Woodstock 50 co-founder says festival will go on despite loss of key investor
Woodstock 50 will go on as scheduled, despite the departure of one of its core financial partners, according to a recent statement from the festival’s co-founder, Michael Lang.
Earlier this week, Tim O’Hearn, an administrator of the festival’s chosen location, Schuyler County, New York, reported Woodstock 50’s alleged cancellation to NPR after the event’s central investors at Dentsu Aegis Network contacted him to confirm their withdrawal.
However, Lang maintains that the festival has not been cancelled, and is actively working to secure new investors.
“Although our financial partner is withdrawing, we will of course be continuing with the planning of the festival and intend to bring on new partners,” said Lang. “The bottom line is, there is going to be a Woodstock 50th Anniversary Festival, as there must be, and it’s going to be a blast.”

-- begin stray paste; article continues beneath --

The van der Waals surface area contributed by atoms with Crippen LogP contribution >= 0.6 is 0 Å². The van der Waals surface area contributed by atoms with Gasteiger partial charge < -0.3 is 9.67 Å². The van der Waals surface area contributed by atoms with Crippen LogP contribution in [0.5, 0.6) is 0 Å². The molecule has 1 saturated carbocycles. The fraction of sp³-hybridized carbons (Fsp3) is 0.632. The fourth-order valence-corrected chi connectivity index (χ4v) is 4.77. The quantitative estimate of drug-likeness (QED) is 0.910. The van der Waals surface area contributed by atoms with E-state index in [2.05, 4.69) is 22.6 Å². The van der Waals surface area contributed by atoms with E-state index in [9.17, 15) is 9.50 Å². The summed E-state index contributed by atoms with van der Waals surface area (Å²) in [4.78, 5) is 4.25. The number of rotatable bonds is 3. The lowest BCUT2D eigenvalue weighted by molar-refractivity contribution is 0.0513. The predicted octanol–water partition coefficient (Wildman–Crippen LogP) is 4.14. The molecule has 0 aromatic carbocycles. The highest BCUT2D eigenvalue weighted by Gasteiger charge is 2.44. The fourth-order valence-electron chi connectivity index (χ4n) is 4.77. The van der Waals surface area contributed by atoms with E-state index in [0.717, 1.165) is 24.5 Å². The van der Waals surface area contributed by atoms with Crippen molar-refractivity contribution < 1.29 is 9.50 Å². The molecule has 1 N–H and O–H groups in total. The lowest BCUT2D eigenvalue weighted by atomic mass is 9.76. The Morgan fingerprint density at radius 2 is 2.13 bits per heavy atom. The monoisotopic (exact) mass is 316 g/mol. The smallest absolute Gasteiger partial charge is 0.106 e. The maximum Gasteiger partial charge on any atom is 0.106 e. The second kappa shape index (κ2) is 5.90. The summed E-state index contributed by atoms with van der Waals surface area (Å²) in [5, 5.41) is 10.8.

Dentsu Aegis Network’s Amplifi Live released a somewhat broad statement of their own, attributing their exit to their belief that the festival would not materialize as “an event worthy of the Woodstock Brand name while also ensuring the health and safety of the artists, partners and attendees.”
The commemorative 50th anniversary affair is slated for August 16-18 in Watkins Glen, New York. The festival’s confirmed headlining roster, Jay-Z, Halsey, and Miley Cyrus, received varied feedback as to whether or not the lineup encapsulates the spirit of the original 1969 induction, which featured performances from Jimi Hendrix, The Grateful Dead, and The Who, to name a few. While the anniversary lineup is certainly a contemporary interpretation of the storied, four-day frenzy, the organizers did manage to extend notable nods to their predecessors in securing Dead & Company (consisting of multiple former members of The Grateful Dead), as well as a slew of contemporary rock outfits including The Black Keys and The Killers.